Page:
Maria’s parents were divorced but they still managed to show her support and affection throughout her life regardless of their marital status. Her boyfriend of 6 years left her for another woman, and although she was devastated, and disappointed she was able to handle the affairs better than most people. Now, due to her secure attachments growing up, she was able to turn to her friends and new connections to help her rebuild from the trauma.

[Read: What is Secure Attachment and Bonding?]

2 Avoidant Attachment

  • These individuals have experienced parents who dismissed their feelings, causing them to shut down and find it difficult to express themselves wholeheartedly, or parents who have not given them room for personal or emotional space. This may cause them fear of opening up to someone new as they may grow up comfortably without close emotional relationships. Their desire for independence often appears as an attempt to avoid attachments altogether. It might also result in problems with intimacy, lack of social and romantic emotions, and an unwillingness to share thoughts or feelings with others.


Sarah had a hard time opening up to potential partners. She put little effort and emotions when it came to relationships, and didn’t seem all too bothered when they wouldn’t work out.

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3 Ambivalent Attachment

  • Those of Ambivalent (anxious) Attachments have had parents who were inconsistent with their love, and support when they needed it. This may cause a lack of security in their future as they are confused in their abilities which ultimately leads them to trust no one, including themselves. “I want close intimate relationships but I am afraid others will not accept or value me”. They may display distress when separated from their partner while also worrying it might come to an end.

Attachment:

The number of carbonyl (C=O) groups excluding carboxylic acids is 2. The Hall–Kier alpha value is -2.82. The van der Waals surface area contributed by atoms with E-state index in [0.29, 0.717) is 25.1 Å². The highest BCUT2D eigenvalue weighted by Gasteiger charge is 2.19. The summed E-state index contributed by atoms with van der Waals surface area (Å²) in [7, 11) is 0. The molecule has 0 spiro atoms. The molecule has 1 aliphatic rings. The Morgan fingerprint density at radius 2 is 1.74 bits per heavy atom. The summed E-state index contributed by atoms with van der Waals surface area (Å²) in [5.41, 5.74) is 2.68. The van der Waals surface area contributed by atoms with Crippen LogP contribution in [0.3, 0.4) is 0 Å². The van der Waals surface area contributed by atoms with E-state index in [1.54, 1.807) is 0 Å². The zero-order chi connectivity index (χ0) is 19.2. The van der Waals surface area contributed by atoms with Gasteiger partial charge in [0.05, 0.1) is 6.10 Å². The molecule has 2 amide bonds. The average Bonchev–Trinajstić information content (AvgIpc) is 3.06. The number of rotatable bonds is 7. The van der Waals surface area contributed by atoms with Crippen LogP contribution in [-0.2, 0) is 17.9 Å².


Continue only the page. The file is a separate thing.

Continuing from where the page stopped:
Jamie would frequently go through partners quickly, because the relationships didn’t make him feel secure or reassured him the way he needed it. In some cases, he found himself rejecting his partners when they comfort him and would openly display aggression toward them. This indicated that his patterns display an over- dependent need from his partners while also rejecting them when he felt anxious.

4 Disorganized Attachment

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Photo by Oleg Magni on Pexels.com
  • Life for these individuals can be confusing…their parents were unreliable through abusive or complete shutdown phases, leaving the child confused by the actions of the person raising them. The love that was taught to them since childhood portrayed abusive dynamics. Their actions and responses are mix behaviors, including avoidance, and resistance.